Blockchain analytics firm Chainalysis have recently published the results of research showing that there has been a huge increase in the use of decentralised finance (DeFi) protocols to launder money over the last year. DeFi is an emerging financial technology based on secure distributed ledgers similar to those used by cryptocurrencies.

In 2021, there was a 30% increase in overall cyber money laundering activity compared to 2020, with cybercriminals laundering a total of US$8.6 billion in cryptocurrencies. Over this period, cybercriminals have increasingly turned to DeFi protocols as a means by which to launder cryptocurrency: DeFi protocols received 17% of all cryptocurrency sent from illicit addresses in 2021, compared to just 2% in 2020.

DeFi is one of a number of crypto-related means of money laundering that has seen its use increase.  Chainalysis found that cybercriminals sent more crypto to mining pools, high-risk exchanges and mixers in 2021 than they had previously, although centralised exchanges still remain the most commonly used method for laundering funds, receiving nearly half of the estimated US$8.6 billion laundered last year.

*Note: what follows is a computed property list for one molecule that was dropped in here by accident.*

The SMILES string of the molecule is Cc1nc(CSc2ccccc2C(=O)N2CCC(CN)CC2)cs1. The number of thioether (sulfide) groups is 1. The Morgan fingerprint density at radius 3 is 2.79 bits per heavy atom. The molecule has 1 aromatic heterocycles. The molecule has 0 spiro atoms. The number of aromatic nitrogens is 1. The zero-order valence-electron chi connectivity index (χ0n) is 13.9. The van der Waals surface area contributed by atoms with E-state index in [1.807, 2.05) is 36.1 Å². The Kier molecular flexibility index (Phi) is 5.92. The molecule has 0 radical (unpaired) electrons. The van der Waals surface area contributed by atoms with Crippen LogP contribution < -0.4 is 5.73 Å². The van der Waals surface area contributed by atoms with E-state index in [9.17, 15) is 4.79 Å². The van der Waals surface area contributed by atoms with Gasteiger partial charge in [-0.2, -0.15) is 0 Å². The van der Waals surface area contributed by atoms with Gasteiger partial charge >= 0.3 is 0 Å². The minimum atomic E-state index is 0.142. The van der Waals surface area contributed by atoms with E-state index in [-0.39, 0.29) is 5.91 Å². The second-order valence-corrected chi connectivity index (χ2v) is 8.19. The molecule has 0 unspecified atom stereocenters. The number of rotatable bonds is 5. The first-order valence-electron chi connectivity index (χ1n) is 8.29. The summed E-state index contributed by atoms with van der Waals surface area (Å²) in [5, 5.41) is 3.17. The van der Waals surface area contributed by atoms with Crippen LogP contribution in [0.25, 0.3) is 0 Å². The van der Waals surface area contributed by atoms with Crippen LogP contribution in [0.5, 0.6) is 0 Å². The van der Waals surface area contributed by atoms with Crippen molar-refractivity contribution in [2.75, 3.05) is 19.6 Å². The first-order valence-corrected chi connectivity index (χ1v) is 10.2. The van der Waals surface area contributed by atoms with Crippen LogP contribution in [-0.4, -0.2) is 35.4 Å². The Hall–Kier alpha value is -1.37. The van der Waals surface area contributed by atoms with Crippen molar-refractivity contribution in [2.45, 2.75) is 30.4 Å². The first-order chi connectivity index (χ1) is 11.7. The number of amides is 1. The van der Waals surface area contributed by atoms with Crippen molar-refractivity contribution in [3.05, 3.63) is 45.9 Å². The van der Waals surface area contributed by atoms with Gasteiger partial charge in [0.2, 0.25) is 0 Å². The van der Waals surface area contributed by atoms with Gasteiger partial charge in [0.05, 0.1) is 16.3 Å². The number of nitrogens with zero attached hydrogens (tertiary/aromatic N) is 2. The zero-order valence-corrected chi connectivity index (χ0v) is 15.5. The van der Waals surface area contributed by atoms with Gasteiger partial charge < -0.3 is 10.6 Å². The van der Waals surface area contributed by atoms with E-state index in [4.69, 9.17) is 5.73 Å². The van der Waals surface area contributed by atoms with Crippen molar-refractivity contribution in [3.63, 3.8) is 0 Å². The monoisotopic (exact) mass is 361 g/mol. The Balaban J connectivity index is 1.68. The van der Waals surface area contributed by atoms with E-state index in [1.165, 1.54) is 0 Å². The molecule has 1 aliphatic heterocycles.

According to Chainalysis, cryptocurrency obtained through theft is more likely to be laundered through DeFi protocols. This is put down to the substantial technological demands of obtaining crypto through theft and the consequent likelihood of sophisticated groups being behind the offence. Scammers on the other hand, are more likely to use centralised exchanges.

The key takeaway is that cybercriminals are finding and using more sophisticated ways to covertly launder their money. DeFi protocols, which are still in their developmental stage, are the latest platforms to be exploited. This behaviour is starting to draw the attention of regulators, but how regulatory mechanisms would work without traditional financial intermediaries remains to be seen.

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